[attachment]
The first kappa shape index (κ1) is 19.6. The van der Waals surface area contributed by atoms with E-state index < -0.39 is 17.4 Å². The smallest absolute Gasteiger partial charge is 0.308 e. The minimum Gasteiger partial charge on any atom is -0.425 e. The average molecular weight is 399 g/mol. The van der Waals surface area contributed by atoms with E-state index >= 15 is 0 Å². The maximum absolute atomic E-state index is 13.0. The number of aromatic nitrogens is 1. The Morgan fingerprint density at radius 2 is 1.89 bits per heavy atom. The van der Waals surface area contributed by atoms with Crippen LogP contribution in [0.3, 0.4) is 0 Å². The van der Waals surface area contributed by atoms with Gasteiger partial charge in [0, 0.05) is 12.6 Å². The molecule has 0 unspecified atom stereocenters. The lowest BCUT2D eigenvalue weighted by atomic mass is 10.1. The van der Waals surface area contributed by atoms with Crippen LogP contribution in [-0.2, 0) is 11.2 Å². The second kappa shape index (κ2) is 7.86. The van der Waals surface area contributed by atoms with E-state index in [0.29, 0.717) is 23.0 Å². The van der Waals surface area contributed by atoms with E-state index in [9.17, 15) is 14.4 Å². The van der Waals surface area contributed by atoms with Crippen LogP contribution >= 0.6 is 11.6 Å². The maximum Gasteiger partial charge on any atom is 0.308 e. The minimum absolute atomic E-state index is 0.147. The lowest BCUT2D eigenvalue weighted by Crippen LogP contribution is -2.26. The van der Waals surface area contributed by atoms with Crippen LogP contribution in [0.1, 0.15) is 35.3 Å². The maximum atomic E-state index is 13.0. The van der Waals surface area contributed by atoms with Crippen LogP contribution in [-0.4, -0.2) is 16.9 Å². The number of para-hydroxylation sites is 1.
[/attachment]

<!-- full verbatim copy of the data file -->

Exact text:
The first kappa shape index (κ1) is 19.6. The van der Waals surface area contributed by atoms with E-state index < -0.39 is 17.4 Å². The smallest absolute Gasteiger partial charge is 0.308 e. The minimum Gasteiger partial charge on any atom is -0.425 e. The average molecular weight is 399 g/mol. The van der Waals surface area contributed by atoms with E-state index >= 15 is 0 Å². The maximum absolute atomic E-state index is 13.0. The number of aromatic nitrogens is 1. The Morgan fingerprint density at radius 2 is 1.89 bits per heavy atom. The van der Waals surface area contributed by atoms with Crippen LogP contribution in [0.3, 0.4) is 0 Å². The van der Waals surface area contributed by atoms with Gasteiger partial charge in [0, 0.05) is 12.6 Å². The molecule has 0 unspecified atom stereocenters. The lowest BCUT2D eigenvalue weighted by atomic mass is 10.1. The van der Waals surface area contributed by atoms with Crippen LogP contribution in [-0.2, 0) is 11.2 Å². The second kappa shape index (κ2) is 7.86. The van der Waals surface area contributed by atoms with E-state index in [0.29, 0.717) is 23.0 Å². The van der Waals surface area contributed by atoms with E-state index in [9.17, 15) is 14.4 Å². The van der Waals surface area contributed by atoms with Crippen LogP contribution >= 0.6 is 11.6 Å². The maximum Gasteiger partial charge on any atom is 0.308 e. The minimum absolute atomic E-state index is 0.147. The lowest BCUT2D eigenvalue weighted by Crippen LogP contribution is -2.26. The van der Waals surface area contributed by atoms with Crippen LogP contribution in [0.1, 0.15) is 35.3 Å². The maximum atomic E-state index is 13.0. The van der Waals surface area contributed by atoms with Crippen LogP contribution in [-0.4, -0.2) is 16.9 Å². The number of para-hydroxylation sites is 1.